Niklas Backstrom's stall in the Wild's locker room neighbors Derek Boogaard's.

Backstrom is sneakily funny, and if he wasn't a goalie, he would make a pretty solid living as a hockey trash-talker because few things are more entertaining than when Backstrom, without warning, decides to needle the Wild's enforcer.

Thursday, it was clear a grinning Backstrom thought up a doozy as he eavesdropped on a conversation between myself and Boogaard. As we talked about the recent chatter that the NHL and NHL Players' Association are contemplating breaking up fights if one of the combatants' helmets fall off, Backstrom chimed in with, "I bet you start undoing your chinstrap before fights."

Boogaard just laughed it off.

Hey, Boogaard can take a punch, but he believes he is getting it from all angles lately.

Boogaard was especially displeased by his own union chief, Paul Kelly, being quoted in a Canadian Press story, saying: "If it's a staged fight between two superheavyweights that perhaps arranged it a day before the game, I'm not so sure those are the fights that we need to continue to have in the sport. And if they're the most dangerous fights, we ought to take a good, hard look at those. ...

"I'm not advocating elimination of their jobs, I'm talking about the question of safety. If those guys can hold a roster spot and skate on a fourth line and play and engage in fights which arise from the emotion of the game, great. But if they're only there for one purpose, then I think that's at least one issue our competition committee will take a hard look at."

Boogaard took exception, especially since he pays his union dues.

"It bothers me a lot," he said Thursday, adding Kelly's comments are "kind of comical. He should try and do it then and see how the sales for everything goes. It's goal scorers and the fighters who really push and drive the revenues, I think. I'm not trying to toot my own horn here, but I mean [Marian Gaborik's] jersey is No. 1 [in Wild sales] and I'm up there, too. I'm pretty sure it's like that for every other team."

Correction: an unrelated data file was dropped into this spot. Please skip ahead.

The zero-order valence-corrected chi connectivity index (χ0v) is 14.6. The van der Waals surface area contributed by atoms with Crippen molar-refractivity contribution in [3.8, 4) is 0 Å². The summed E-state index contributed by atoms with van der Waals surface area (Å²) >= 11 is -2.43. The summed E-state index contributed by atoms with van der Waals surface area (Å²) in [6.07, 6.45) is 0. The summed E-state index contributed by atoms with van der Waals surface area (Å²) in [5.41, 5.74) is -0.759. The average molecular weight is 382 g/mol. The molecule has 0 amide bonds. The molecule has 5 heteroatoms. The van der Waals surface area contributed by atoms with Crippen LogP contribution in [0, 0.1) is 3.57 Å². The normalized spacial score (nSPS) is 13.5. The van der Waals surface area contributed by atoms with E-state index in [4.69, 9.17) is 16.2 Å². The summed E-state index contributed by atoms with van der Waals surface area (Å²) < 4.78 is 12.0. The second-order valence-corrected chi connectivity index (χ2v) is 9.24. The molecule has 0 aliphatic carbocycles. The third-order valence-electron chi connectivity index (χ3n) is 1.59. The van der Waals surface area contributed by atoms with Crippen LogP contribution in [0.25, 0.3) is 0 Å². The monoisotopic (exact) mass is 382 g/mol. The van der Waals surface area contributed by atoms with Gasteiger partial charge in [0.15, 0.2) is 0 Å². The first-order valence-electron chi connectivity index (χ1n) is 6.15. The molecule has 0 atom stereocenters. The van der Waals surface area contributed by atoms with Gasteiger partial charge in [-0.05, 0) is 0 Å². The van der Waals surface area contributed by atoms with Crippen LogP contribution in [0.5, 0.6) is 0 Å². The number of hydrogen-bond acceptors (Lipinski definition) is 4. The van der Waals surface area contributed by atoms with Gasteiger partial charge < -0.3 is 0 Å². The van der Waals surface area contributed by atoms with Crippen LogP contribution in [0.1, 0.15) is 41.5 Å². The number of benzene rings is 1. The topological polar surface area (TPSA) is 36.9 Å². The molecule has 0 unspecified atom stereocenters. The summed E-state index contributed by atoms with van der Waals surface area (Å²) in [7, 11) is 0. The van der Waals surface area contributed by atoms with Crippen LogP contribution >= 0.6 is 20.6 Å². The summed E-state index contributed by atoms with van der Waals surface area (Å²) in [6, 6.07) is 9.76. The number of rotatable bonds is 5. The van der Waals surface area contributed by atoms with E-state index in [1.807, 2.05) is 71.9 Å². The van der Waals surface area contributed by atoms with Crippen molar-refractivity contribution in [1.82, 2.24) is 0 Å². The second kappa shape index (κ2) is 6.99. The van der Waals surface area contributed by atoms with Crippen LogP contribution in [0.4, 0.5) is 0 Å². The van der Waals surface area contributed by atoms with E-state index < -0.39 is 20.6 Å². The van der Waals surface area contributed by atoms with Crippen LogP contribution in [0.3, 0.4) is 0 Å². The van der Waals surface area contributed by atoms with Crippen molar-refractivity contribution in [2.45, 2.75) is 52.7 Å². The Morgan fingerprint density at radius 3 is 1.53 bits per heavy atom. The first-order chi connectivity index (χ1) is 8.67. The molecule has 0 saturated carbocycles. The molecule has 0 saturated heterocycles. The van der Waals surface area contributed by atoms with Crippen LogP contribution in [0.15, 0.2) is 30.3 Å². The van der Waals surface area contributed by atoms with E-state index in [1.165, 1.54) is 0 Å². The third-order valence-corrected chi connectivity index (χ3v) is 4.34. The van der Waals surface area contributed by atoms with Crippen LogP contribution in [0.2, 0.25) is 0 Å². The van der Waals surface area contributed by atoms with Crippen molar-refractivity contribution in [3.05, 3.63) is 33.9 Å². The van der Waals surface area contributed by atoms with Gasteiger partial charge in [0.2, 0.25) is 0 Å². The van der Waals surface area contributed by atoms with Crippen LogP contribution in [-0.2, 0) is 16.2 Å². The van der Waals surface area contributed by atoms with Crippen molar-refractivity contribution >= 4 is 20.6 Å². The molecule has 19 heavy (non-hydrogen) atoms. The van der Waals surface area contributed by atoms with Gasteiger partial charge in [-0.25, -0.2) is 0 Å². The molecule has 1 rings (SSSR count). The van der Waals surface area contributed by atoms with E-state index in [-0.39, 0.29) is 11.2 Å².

Kelly called Boogaard on Friday and said his quotes were largely taken out of context. The Star Tribune requested Kelly, but the NHLPA didn't make him available.

"Typical Toronto media," Boogaard said.

Boogaard agrees pure fighters need to become regular-shift players, but he said: "It takes longer for us to get up to par because you get thrown into a role at 16 years old. In junior, some coaches only play you two or three shifts a game and you do that for four years. ... Teams just have to be patient."

At the March GM's meetings, fighting without helmets is going to be a huge topic. It stems from an Ontario senior men's league game in which Don Sanderson, 21, died after his helmetless head struck the ice after a fight. Recently, AHLer Garrett Klotz suffered a seizure after he removed his visor/helmet before a fight.

Boogaard doesn't believe fights should be broken up if helmets fall off, but he believes they should remain on at the start of fights unless somebody's wearing a visor.

"The helmet rule is there for a reason, but if a guy has a visor, I'm going to take his helmet off -- just straight up," he said. "There's no point trying to break my hand over a visor or cut myself."

Boogaard is frustrated that the recent tragedies have resurrected the anti-fighting debate. He said he believes that in a physical sport with no out-of-bounds, there would be chaos if players couldn't self-police.

"They don't get it," Boogaard said of fighting naysayers. "There's already a lot of stickwork, lots of elbows and lots of dirty, dirty plays."